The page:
With John Humphrys and James Naughtie.
6.25, 7.25 and 8.25 Sports News
6.45 Yesterday in Parliament
7.48 Thought for the Day With Dr Jeevan Singh Deol.
8.32 Yesterday in Parliament
Interview with John Humphrys : page 117
Dr Jeevan Singh
Presented by Clair Jacquiss. Jesus the Lord Said: I
Am the Bread (Yisu ne kaha). 1 Corinthians 11,
W23-36. Panis Angelicus (Franck). Alleluya, Sing to
Jesus (Hyfrydob. Director of music Richard Tanner.
Death and destruction, devils and dragons, saints and salvation. The stories preserved in the medieval stained glass of York Minster and some of the city's s parish churches come to life in words sounds and music. Stained glass conservator Peter Gibson and art historian Richard Marks celebrate the modes and means of storytelling across the centuries. They piece togetherthe mysteries hidden in the glass and throw some light on the stories illuminated in the windows with readings spanning 1,500 years. With Nigel Forde and Bridget Foreman. Producer Andy Cartwright (R)
A fast-paced comedy about football, sex and sacred
Jewish scriptures, written by Gary Brown. As
Mark Black prepares for his bar mitzvah in 1973 he starts to realise his father has a dark secret.
Director Jim Poyser
Baroness Greenfield appeals on behalf of Mentor UK. a charity that is researching and evaluating effective drug abuse prevention schemes.
DONATIONS: [address removed] Credit-card donations: [number removed]
A week of stories that explore the twists and turns of DNA. 4: The Twin Business by Eugene Byrne. Read by Rebecca Smart and Anthony Smee. An absentee father has a disturbing confession to make when his daughter finds out that she is not an only child after all. For details see Monday
4. Miro the Tourist Promoter. The artist Joan Miro is associated not only with Catalan culture but also with the promotion of tourism in Majorca. He designed logos forthe tourist board and you can still see his designs scattered across the island. But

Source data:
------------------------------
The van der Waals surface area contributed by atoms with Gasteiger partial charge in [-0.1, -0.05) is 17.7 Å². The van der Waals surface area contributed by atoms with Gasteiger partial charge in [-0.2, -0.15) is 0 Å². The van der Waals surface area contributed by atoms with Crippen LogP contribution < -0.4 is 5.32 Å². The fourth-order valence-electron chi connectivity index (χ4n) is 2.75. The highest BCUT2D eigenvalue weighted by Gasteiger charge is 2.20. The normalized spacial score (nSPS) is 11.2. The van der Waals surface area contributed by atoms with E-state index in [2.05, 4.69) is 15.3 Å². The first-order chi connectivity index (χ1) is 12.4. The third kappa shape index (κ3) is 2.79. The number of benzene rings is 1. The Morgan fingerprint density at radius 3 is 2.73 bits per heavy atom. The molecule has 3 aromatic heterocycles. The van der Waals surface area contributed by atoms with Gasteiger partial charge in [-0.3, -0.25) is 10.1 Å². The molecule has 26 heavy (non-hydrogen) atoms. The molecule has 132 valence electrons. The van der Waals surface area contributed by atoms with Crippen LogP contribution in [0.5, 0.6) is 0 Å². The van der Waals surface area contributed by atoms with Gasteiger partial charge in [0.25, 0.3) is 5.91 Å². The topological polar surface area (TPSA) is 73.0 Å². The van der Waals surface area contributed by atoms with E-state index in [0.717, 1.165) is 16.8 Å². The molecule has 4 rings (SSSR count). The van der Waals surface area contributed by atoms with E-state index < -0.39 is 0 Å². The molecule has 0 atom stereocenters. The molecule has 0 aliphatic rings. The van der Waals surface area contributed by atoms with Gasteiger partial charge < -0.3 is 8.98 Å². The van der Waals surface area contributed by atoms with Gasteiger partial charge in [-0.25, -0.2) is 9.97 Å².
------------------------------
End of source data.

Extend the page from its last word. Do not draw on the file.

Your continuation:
Juan, his grandson, believes the island's reputation as a haven for artists has been destroyed. For details see Monday
Afireball is an extremely bright meteor falling through the earth's atmosphere so fast it's on fire. Quentin Cooper finds out how to spot a fireball and how sightings help predict where the meteorite will fall. Producer Jonathan Fildes EMAIL: email@example.com
In the first of a new six-part series, Paul Jackson , former controller of BBC Entertainment, talks to
Bruce Forsyth , an entertainer for over half a century. Producers Mario Stylianides and Katie Marsden.
By George Eliot. 14: The Great Temptation. Aware that she and Stephen have fallen in love, Maggie has resolved to leave St Oggs again.
Piano played by James Moriarty
For details see Monday Repeated from 10.45am
When 7,000 US marines were sent to the southern city of Nasiriyah in the early stages of the American invasion of Iraq, they weren't expecting serious opposition. But the marines ended up in one of the bloodiest battles of the war. Why did the Iraqis make a stand here? And forthe residents who endured the bombing, what is life like now? Presented by Andrew North , who was an "embedded" correspondent with the marine unit during the fighting and has since been back to Nasiriyah. Producer Ed Buscall Revised repeat
Fixing Capitalism. The husband and wife team of Harvard Business School professor Shoshana Zuboff and international businessman
James Maxmin think that we need a new kind of capitalism to replace the 20th-century model based on male-dominated command and control. Peter Day asks what the new breed of organisations might be like. Producer Paul O'Keeffe Repeated on Sunday at 9.30pm
A new sitcom by Laurence Howarth , set in the world of the pathology lab. Professor Donaldson introduces a new medical empathy scheme, because "a corpse is a person too".
Music by Paul Mottram with voice by Stephanie Benavente Producer Dawn Ellis
There are more than 5 million programme listings in Genome. This is a
historical record of the planned output and the BBC services of any
given time. It should be viewed in this context and with the
understanding that it reflects the attitudes and standards of its time
- not those of today.
To read scans of the Radio Times magazines from the 1920s, 30s, 40s and
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Genome is a digitised version of the Radio Times from 1923 to 2009 and
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programmes, online etc.
This internal version of Genome, which includes all the magazine covers,
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